January saw first year-on-year drop in almost five years, latest Future Trends survey finds

66 Portland Place

RIBA headquarters in Portland Place, London

RIBA’s latest Future Trends barometer of architect confidence has recorded improving sentiment among UK firms but a year-on-year drop in the value of work in progress at the start of 2018.

The just-published findings from the most recent survey, which takes in the experiences of practices of all sizes, found architects report the value of work in progress in January was 4% lower than it had been in the same month the year before.

RIBA said it collected data on the value of in-progress work on a quarterly basis, and that the dip recorded in January was the first year-on-year reduction forming part of its Future Trends research since April 2013.

Nevertheless, the finding chimes with anecdotal evidence gathered in late December and early January as part of BD’s New Year Survey, where respondents highlighted the emergence of a more stop-start attitude towards projects on the part of clients, and intense fees competition.

Overall, January’s Future Trends Workload Index saw architects’ confidence improve, rising from the +8 figure recorded in December 2017 to +12 in January.

On a region-by-region basis, the survey showed architects in the capital under the biggest cloud of pessimism with an index score of -14; meanwhile Scotland and Northern Ireland registered scores of zero.

Practices in the South East outside of London were the most optimistic, with a confidence score of +39, with counterparts in the Midlands and East Anglia almost as chipper – registering a score of +25.

RIBA said there was little variation in confidence when the responses from architects were filtered by practice size.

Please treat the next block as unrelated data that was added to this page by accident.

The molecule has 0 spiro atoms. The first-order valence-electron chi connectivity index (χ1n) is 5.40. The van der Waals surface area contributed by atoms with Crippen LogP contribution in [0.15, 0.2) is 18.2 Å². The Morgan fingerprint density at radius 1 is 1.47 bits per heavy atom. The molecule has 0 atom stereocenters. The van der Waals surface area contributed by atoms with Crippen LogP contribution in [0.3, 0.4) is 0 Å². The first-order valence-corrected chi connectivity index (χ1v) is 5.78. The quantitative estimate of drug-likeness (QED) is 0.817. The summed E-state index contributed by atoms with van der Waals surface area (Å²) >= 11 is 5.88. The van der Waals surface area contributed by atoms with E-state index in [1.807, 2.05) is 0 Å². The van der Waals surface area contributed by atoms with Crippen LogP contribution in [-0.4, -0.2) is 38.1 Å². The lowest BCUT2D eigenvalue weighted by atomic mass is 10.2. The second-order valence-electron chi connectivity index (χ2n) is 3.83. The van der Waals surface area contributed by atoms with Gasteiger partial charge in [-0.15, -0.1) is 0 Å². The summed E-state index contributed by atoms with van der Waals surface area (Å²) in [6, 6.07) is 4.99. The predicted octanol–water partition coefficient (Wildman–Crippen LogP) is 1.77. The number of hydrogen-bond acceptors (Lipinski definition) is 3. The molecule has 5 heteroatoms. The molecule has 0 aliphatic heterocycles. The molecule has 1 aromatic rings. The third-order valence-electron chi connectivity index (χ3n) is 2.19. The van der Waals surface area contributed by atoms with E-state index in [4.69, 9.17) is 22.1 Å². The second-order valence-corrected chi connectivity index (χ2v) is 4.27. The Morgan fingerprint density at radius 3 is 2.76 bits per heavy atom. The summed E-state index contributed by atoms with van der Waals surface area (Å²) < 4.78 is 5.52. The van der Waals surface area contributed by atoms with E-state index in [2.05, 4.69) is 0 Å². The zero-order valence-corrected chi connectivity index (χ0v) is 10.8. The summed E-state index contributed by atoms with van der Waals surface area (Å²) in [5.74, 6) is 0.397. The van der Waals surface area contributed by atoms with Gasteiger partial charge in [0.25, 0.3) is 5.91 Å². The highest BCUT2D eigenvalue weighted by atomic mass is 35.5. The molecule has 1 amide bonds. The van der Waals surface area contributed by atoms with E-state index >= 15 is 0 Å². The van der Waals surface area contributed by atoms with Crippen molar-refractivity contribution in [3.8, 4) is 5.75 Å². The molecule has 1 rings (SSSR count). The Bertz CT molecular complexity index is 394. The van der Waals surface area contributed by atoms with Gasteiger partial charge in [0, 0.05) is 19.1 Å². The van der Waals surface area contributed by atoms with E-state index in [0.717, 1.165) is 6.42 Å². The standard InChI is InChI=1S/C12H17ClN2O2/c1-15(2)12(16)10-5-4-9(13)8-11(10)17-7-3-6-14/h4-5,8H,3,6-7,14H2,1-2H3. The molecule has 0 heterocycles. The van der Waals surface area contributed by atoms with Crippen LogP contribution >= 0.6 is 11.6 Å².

One the Thames

Source: BD

January snapshot: Horden Cherry Lee Architects’ under-construction One The Thames hotel and residential development.

Among work sectors, private housing retained pole position in terms of positivity among architects, continuing its upward momentum from +9 in December to +13 in January.

Sentiment on work in the commercial sector went in the opposite direction, dropping from +8 to +1, while workload forecasts for the community sector and the public sector remained mired in negative territory, with no overall growth predicted in the medium term.

RIBA executive director for members Adrian Dobson said the overarching picture from survey participants’ January responses was that there was a “steady market” for architectural services.

“While London, Scotland, Northern Ireland and Wales seem slightly more pessimistic, practices generally seem to have entered 2018 with an uplift in confidence,” he said.

“A number of practices interestingly noted a reduction in the number of CVs received from job applicants, particularly from EU architects, an undoubtable result of the uncertainty surrounding the Brexit negotiations.”

The RIBA Future Trends Staffing Index for January was unchanged from December.